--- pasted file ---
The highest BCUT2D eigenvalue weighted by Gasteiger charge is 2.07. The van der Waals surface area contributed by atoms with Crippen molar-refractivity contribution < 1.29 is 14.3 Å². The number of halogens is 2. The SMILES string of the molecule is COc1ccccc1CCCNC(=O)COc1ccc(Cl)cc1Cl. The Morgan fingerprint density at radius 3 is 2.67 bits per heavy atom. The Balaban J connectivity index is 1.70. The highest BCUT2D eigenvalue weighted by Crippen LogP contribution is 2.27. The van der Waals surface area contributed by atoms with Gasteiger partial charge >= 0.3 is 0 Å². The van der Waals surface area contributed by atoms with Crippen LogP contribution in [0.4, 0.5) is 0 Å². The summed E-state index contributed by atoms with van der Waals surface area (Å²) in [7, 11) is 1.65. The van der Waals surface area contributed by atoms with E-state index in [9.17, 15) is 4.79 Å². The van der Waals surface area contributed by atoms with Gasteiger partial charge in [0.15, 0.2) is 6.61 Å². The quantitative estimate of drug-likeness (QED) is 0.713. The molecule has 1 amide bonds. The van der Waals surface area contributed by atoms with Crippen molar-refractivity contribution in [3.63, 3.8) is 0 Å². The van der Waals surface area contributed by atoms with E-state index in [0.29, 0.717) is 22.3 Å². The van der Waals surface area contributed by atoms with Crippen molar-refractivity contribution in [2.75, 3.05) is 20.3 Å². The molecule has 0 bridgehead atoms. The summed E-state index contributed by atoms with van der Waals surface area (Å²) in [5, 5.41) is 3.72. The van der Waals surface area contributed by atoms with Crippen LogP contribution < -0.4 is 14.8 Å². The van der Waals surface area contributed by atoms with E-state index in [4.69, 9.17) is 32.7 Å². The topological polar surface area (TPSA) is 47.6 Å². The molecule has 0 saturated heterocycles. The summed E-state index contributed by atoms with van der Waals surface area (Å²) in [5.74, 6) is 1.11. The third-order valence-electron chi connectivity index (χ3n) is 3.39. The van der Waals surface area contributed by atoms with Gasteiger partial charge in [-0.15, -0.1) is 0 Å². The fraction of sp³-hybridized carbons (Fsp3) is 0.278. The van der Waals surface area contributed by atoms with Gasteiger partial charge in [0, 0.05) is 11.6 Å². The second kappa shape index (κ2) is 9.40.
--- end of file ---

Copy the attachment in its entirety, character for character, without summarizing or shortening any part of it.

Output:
The highest BCUT2D eigenvalue weighted by Gasteiger charge is 2.07. The van der Waals surface area contributed by atoms with Crippen molar-refractivity contribution < 1.29 is 14.3 Å². The number of halogens is 2. The SMILES string of the molecule is COc1ccccc1CCCNC(=O)COc1ccc(Cl)cc1Cl. The Morgan fingerprint density at radius 3 is 2.67 bits per heavy atom. The Balaban J connectivity index is 1.70. The highest BCUT2D eigenvalue weighted by Crippen LogP contribution is 2.27. The van der Waals surface area contributed by atoms with Gasteiger partial charge >= 0.3 is 0 Å². The van der Waals surface area contributed by atoms with Crippen LogP contribution in [0.4, 0.5) is 0 Å². The summed E-state index contributed by atoms with van der Waals surface area (Å²) in [7, 11) is 1.65. The van der Waals surface area contributed by atoms with E-state index in [9.17, 15) is 4.79 Å². The van der Waals surface area contributed by atoms with Gasteiger partial charge in [0.15, 0.2) is 6.61 Å². The quantitative estimate of drug-likeness (QED) is 0.713. The molecule has 1 amide bonds. The van der Waals surface area contributed by atoms with Crippen molar-refractivity contribution in [3.63, 3.8) is 0 Å². The van der Waals surface area contributed by atoms with E-state index in [0.29, 0.717) is 22.3 Å². The van der Waals surface area contributed by atoms with Crippen molar-refractivity contribution in [2.75, 3.05) is 20.3 Å². The molecule has 0 bridgehead atoms. The summed E-state index contributed by atoms with van der Waals surface area (Å²) in [5, 5.41) is 3.72. The van der Waals surface area contributed by atoms with Crippen LogP contribution < -0.4 is 14.8 Å². The van der Waals surface area contributed by atoms with E-state index in [4.69, 9.17) is 32.7 Å². The topological polar surface area (TPSA) is 47.6 Å². The molecule has 0 saturated heterocycles. The summed E-state index contributed by atoms with van der Waals surface area (Å²) in [5.74, 6) is 1.11. The third-order valence-electron chi connectivity index (χ3n) is 3.39. The van der Waals surface area contributed by atoms with Gasteiger partial charge in [-0.15, -0.1) is 0 Å². The fraction of sp³-hybridized carbons (Fsp3) is 0.278. The van der Waals surface area contributed by atoms with Gasteiger partial charge in [0, 0.05) is 11.6 Å². The second kappa shape index (κ2) is 9.40.